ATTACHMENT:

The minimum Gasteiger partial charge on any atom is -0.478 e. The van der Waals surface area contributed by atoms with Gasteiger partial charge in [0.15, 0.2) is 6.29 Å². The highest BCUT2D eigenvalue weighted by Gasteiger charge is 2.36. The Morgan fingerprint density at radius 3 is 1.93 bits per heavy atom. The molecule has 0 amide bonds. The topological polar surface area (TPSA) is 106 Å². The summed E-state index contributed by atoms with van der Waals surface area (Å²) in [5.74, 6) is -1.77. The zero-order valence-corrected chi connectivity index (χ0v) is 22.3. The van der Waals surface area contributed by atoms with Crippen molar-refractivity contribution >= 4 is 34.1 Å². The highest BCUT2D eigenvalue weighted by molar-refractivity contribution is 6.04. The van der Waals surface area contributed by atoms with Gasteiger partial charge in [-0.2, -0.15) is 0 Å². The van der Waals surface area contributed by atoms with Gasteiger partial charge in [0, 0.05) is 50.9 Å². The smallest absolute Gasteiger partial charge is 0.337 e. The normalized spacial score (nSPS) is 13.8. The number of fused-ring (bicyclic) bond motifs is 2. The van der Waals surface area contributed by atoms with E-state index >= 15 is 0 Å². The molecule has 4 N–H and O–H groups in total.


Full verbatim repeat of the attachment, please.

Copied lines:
The minimum Gasteiger partial charge on any atom is -0.478 e. The van der Waals surface area contributed by atoms with Gasteiger partial charge in [0.15, 0.2) is 6.29 Å². The highest BCUT2D eigenvalue weighted by Gasteiger charge is 2.36. The Morgan fingerprint density at radius 3 is 1.93 bits per heavy atom. The molecule has 0 amide bonds. The topological polar surface area (TPSA) is 106 Å². The summed E-state index contributed by atoms with van der Waals surface area (Å²) in [5.74, 6) is -1.77. The zero-order valence-corrected chi connectivity index (χ0v) is 22.3. The van der Waals surface area contributed by atoms with Crippen molar-refractivity contribution >= 4 is 34.1 Å². The highest BCUT2D eigenvalue weighted by molar-refractivity contribution is 6.04. The van der Waals surface area contributed by atoms with Gasteiger partial charge in [-0.2, -0.15) is 0 Å². The van der Waals surface area contributed by atoms with Gasteiger partial charge in [0, 0.05) is 50.9 Å². The smallest absolute Gasteiger partial charge is 0.337 e. The normalized spacial score (nSPS) is 13.8. The number of fused-ring (bicyclic) bond motifs is 2. The van der Waals surface area contributed by atoms with E-state index >= 15 is 0 Å². The molecule has 4 N–H and O–H groups in total.